At Avaans, we use emerging trends, hard data, and emotional intelligence to create compelling consumer PR campaigns for brands.

Our PR sprint program is all about fast-moving tactics and fast results, specifically for consumer brands who want product-focused PR. Contact us today; we’re consumer PR experts, and let’s talk about goals, metrics, and media coverage.

Consumer brand communications hinges on one core goal: getting in front of the right audience. However, for many businesses, this rarely surpasses the stage of paid media marketing. Could this be due to the fact that many companies feel out of their depth when it comes to strategically navigating the space beyond paid media coverage? An example is the perplexity around common marketing terminology like paid and earned media. So paid vs earned media, what’s the deal?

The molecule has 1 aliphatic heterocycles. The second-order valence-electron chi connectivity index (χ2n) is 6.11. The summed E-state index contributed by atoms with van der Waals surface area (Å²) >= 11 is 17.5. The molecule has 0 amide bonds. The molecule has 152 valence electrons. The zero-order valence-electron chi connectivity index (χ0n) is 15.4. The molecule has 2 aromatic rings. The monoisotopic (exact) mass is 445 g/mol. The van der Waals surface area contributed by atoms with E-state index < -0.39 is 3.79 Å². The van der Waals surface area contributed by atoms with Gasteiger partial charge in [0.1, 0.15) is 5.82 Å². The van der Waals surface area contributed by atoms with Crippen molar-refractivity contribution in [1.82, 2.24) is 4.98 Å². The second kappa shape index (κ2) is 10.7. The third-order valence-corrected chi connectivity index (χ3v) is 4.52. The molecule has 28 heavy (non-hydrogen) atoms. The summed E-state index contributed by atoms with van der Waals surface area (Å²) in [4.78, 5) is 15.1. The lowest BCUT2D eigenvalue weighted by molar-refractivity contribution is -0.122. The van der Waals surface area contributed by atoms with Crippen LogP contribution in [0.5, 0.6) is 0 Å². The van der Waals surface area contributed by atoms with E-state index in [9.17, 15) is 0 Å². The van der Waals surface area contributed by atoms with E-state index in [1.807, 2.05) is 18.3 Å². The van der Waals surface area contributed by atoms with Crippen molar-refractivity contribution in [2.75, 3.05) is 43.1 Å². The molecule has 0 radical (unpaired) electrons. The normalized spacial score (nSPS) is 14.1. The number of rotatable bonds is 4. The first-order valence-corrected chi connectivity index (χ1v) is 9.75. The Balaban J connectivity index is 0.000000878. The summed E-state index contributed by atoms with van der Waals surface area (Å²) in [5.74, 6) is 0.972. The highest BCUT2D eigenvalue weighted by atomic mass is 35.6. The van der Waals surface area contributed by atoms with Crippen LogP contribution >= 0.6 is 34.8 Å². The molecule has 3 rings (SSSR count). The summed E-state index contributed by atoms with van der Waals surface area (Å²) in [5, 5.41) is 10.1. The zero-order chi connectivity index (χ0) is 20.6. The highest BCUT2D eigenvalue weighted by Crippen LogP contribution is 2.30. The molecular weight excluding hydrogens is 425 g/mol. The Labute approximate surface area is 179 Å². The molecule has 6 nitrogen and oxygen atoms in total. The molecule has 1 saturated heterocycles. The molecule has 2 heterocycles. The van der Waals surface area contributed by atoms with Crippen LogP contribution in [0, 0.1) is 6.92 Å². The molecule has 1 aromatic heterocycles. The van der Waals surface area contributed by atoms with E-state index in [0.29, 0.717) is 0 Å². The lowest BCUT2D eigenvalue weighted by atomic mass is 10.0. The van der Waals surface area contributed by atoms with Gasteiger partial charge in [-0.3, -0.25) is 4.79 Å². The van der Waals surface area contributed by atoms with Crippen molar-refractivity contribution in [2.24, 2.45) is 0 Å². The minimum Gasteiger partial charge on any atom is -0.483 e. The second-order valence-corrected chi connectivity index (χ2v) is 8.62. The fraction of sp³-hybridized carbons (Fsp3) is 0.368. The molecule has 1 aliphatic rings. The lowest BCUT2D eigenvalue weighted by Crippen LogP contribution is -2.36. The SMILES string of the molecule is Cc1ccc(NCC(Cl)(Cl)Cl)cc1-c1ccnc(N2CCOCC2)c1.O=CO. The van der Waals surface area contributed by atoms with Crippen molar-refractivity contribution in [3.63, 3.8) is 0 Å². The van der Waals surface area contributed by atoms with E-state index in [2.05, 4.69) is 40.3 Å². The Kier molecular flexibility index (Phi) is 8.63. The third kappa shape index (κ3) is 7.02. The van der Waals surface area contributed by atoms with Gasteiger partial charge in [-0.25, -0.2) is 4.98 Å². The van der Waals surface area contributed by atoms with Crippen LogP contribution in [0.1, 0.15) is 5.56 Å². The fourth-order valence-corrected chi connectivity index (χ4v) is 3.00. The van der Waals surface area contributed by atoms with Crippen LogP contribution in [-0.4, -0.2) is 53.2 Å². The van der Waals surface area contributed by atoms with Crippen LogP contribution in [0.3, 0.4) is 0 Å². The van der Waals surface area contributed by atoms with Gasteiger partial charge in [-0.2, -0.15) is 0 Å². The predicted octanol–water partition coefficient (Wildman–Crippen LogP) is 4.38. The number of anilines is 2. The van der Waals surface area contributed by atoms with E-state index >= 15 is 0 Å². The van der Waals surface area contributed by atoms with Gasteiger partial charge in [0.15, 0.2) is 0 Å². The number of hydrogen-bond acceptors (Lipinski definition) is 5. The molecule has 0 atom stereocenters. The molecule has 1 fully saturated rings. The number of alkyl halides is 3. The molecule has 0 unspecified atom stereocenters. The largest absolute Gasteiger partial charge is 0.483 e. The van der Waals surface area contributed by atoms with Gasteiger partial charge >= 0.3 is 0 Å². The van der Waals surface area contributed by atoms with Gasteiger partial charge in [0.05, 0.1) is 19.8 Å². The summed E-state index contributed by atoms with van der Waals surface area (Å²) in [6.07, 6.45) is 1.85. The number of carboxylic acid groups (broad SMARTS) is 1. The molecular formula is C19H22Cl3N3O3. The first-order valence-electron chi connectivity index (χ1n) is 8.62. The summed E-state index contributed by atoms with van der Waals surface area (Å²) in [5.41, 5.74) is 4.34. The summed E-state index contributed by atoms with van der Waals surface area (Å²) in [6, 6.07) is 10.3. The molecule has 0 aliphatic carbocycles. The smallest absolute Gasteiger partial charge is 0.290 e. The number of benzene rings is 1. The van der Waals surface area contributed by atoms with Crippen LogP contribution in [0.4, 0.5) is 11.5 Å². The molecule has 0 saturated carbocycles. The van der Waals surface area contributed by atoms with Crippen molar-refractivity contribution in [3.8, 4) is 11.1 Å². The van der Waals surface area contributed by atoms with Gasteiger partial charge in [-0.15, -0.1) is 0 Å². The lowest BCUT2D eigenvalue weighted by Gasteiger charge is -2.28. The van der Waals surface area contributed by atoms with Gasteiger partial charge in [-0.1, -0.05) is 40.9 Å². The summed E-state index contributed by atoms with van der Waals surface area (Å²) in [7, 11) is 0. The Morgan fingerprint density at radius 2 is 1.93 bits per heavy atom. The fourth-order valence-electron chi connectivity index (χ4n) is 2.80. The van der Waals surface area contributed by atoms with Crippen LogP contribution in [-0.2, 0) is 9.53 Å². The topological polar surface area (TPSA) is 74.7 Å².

Although this may seem like semantics to some, the reality is that earned media coverage, specifically from reputable or industry-specific journals, carries unparalleled weight in the eyes of potential clients, partners, and investors. Although this doesn’t negate the power of paid media, businesses can’t afford to cast it in the same bucket and ignore its strategic brilliance.

In this piece, we’re looking at the difference between ‘earned’ and ‘paid’ media and how understanding the unique characteristics of each can help elevate industry visibility, drive growth, and craft compelling narratives that help consumer brands excel over competitors.

What is paid media?

Paid media refers to marketing or advertising forms that companies pay for directly. The exposure is purchased. Although it’s often considered low-hanging fruit, it remains an essential staple of a healthy, balanced PR and content strategy.